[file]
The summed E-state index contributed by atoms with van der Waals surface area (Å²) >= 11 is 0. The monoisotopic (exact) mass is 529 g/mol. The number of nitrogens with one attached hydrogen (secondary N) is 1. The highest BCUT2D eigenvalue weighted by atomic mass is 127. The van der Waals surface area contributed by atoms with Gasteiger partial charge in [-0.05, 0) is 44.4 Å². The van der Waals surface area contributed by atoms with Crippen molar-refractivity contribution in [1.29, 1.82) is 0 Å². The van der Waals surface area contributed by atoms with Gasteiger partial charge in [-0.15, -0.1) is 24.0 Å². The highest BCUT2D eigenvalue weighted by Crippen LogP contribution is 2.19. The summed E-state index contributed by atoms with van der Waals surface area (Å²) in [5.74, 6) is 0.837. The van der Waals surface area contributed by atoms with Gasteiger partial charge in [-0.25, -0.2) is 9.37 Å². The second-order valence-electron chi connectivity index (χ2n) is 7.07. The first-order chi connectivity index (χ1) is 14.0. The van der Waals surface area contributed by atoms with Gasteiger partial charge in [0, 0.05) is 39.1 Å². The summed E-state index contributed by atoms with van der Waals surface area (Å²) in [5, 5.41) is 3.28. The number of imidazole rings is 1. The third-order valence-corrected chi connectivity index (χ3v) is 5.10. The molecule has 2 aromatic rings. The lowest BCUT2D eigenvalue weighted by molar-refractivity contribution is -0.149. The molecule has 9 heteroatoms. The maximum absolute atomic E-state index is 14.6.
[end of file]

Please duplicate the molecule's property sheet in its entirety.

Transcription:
The summed E-state index contributed by atoms with van der Waals surface area (Å²) >= 11 is 0. The monoisotopic (exact) mass is 529 g/mol. The number of nitrogens with one attached hydrogen (secondary N) is 1. The highest BCUT2D eigenvalue weighted by atomic mass is 127. The van der Waals surface area contributed by atoms with Gasteiger partial charge in [-0.05, 0) is 44.4 Å². The van der Waals surface area contributed by atoms with Crippen molar-refractivity contribution in [1.29, 1.82) is 0 Å². The van der Waals surface area contributed by atoms with Gasteiger partial charge in [-0.15, -0.1) is 24.0 Å². The highest BCUT2D eigenvalue weighted by Crippen LogP contribution is 2.19. The summed E-state index contributed by atoms with van der Waals surface area (Å²) in [5.74, 6) is 0.837. The van der Waals surface area contributed by atoms with Gasteiger partial charge in [-0.25, -0.2) is 9.37 Å². The second-order valence-electron chi connectivity index (χ2n) is 7.07. The first-order chi connectivity index (χ1) is 14.0. The van der Waals surface area contributed by atoms with Gasteiger partial charge in [0, 0.05) is 39.1 Å². The summed E-state index contributed by atoms with van der Waals surface area (Å²) in [5, 5.41) is 3.28. The number of imidazole rings is 1. The third-order valence-corrected chi connectivity index (χ3v) is 5.10. The molecule has 2 aromatic rings. The lowest BCUT2D eigenvalue weighted by molar-refractivity contribution is -0.149. The molecule has 9 heteroatoms. The maximum absolute atomic E-state index is 14.6.